“Classics is always really important. It is the meet right before championships, so it allows you to see where you are and it allows you to try out your new skills… and to see if it is still worth it to push for the new skills, because after this meet you can’t really try anything new at championships or world championships,” said Aly Raisman in an interview with USA Gymnastics after podium training. Raisman is trying out a new skill on floor, adding a front tuck after her incredibly difficult pike double arabian in her second tumbling pass. “That’s still something relatively new, adding it into the floor routine, so hopefully tomorrow it will go well.”

And Raisman is not alone. In 2012 the USA seemed like an amanar factory. However, the number of gymnasts performing this high scoring vault consistently has diminished to just one – Simone Biles. Returning gymnasts Gabby Douglas, Raisman and Brenna Dowell all competed the amanar previously. Bailie Key is also training this vault. But the only person to actually show it in podium training today was Maggie Nichols. Welcome to the amanar club Maggie!

Speaking of Simone Biles, though she already has the most difficulty in the world by far, she is always pushing herself for more. Biles showed off two new skills on beam. “I added a Barani on beam [front tuck with a half twist] and a front pike… and then I got a new floor routine, so I am excited about that… and then I was supposed to compete a Cheng on vault, but that’s not going to happen, so hopefully for P&G’s,” said Biles in her post podium training interview. Biles also added a full twisting double layout on floor at Jesolo earlier this year and will be competing that along with a brand new floor routine.

Kyla Ross has spent this year focusing on bar upgrades. “I’ve been working hard to be able to compete a more difficult routine,” said Ross. She debuted a Bhardwaj (full twisting pak, a transition flip from the high to low bar) during podium training and also a new double front dismount. She has also changed some of her connections on beam. However, bars and beam are all we will see tomorrow as she won’t be competing all-around. “Unfortunately I am not going to do the all around this weekend because I hurt my heel a little bit, but I am hoping to go back after this competition and train hard for P&G’s.”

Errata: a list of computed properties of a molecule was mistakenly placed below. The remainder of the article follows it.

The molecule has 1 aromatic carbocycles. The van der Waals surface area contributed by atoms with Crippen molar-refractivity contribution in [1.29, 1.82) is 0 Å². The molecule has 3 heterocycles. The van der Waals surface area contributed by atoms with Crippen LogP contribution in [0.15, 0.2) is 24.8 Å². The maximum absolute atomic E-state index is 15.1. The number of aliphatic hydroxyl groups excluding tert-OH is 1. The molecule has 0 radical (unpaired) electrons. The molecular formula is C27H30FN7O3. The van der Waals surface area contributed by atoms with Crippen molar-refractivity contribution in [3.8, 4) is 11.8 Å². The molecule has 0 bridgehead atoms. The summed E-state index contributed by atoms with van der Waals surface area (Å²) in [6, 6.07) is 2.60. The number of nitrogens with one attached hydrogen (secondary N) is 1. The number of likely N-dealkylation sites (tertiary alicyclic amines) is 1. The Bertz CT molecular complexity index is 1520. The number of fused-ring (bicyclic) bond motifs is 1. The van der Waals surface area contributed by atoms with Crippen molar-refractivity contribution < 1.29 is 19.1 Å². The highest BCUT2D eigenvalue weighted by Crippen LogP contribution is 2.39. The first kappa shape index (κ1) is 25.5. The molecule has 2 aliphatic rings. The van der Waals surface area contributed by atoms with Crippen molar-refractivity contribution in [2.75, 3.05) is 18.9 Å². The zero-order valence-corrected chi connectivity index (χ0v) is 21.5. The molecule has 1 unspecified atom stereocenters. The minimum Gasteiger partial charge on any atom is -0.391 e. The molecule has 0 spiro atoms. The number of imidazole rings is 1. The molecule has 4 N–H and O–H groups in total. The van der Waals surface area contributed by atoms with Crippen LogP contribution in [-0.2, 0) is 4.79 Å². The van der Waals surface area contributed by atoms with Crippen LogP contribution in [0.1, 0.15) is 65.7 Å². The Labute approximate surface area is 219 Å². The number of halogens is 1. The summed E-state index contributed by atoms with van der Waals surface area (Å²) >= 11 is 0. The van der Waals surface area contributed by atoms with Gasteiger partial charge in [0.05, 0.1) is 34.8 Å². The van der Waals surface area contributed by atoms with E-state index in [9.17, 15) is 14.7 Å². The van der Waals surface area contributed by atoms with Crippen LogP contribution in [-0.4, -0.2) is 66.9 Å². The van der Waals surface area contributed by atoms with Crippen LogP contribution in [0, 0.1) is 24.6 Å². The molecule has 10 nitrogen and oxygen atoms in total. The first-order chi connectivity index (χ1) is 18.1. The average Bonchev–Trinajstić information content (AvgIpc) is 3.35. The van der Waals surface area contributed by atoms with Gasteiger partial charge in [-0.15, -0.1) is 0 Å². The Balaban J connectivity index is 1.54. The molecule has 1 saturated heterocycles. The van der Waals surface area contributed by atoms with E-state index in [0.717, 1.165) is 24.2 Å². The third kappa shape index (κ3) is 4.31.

Bailie Key will not let her US senior debut come and go without upgrades of her own. “Training has been going really well. I am excited to compete here as a senior at the Secret Classic, and I thought training here, podium training, went really good too. I am most excited for floor because that is my big upgrade. I am putting a double layout in and moving my other passes back,” said Key. Along with her upgrade, Key also brings a brand new floor routine of her own.

Gabby Douglas is excited to be competing again, but will wait to unveil her new upgrades until P&G National Championships. “I’ve been working on a little bit of upgrades, which you guys will see at P&G’s, and being consistent and patient,” said Douglas after podium training. She knows that to make another Olympic team, she is going to have to give it her all. “We have so many good girls, all fighting for that spot and the competition is more dynamic… all the gymnasts, especially me, are going to have to pull out the best of the best. Especially with Simone. We’re gonna all have to bring out our best skills.” Douglas gave us a preview, showing off her new floor routine.